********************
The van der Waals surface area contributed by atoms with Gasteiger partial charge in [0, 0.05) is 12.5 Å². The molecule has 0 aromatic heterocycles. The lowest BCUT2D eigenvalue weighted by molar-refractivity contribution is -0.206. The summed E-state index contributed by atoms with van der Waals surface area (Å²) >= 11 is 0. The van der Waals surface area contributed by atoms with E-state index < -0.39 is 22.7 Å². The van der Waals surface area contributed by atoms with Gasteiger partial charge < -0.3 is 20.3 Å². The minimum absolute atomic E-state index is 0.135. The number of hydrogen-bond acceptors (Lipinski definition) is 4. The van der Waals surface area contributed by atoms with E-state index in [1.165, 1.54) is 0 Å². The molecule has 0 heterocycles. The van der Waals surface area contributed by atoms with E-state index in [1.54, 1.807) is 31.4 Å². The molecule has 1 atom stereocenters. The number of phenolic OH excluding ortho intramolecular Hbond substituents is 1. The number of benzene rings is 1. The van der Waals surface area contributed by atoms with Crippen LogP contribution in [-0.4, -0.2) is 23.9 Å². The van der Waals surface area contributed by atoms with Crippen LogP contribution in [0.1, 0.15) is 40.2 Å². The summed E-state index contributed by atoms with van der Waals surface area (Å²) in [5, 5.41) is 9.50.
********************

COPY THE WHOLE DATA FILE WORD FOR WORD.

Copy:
The van der Waals surface area contributed by atoms with Gasteiger partial charge in [0, 0.05) is 12.5 Å². The molecule has 0 aromatic heterocycles. The lowest BCUT2D eigenvalue weighted by molar-refractivity contribution is -0.206. The summed E-state index contributed by atoms with van der Waals surface area (Å²) >= 11 is 0. The van der Waals surface area contributed by atoms with E-state index < -0.39 is 22.7 Å². The van der Waals surface area contributed by atoms with Gasteiger partial charge < -0.3 is 20.3 Å². The minimum absolute atomic E-state index is 0.135. The number of hydrogen-bond acceptors (Lipinski definition) is 4. The van der Waals surface area contributed by atoms with E-state index in [1.165, 1.54) is 0 Å². The molecule has 0 heterocycles. The van der Waals surface area contributed by atoms with E-state index in [1.54, 1.807) is 31.4 Å². The molecule has 1 atom stereocenters. The number of phenolic OH excluding ortho intramolecular Hbond substituents is 1. The number of benzene rings is 1. The van der Waals surface area contributed by atoms with Crippen LogP contribution in [-0.4, -0.2) is 23.9 Å². The van der Waals surface area contributed by atoms with Crippen LogP contribution in [0.1, 0.15) is 40.2 Å². The summed E-state index contributed by atoms with van der Waals surface area (Å²) in [5, 5.41) is 9.50.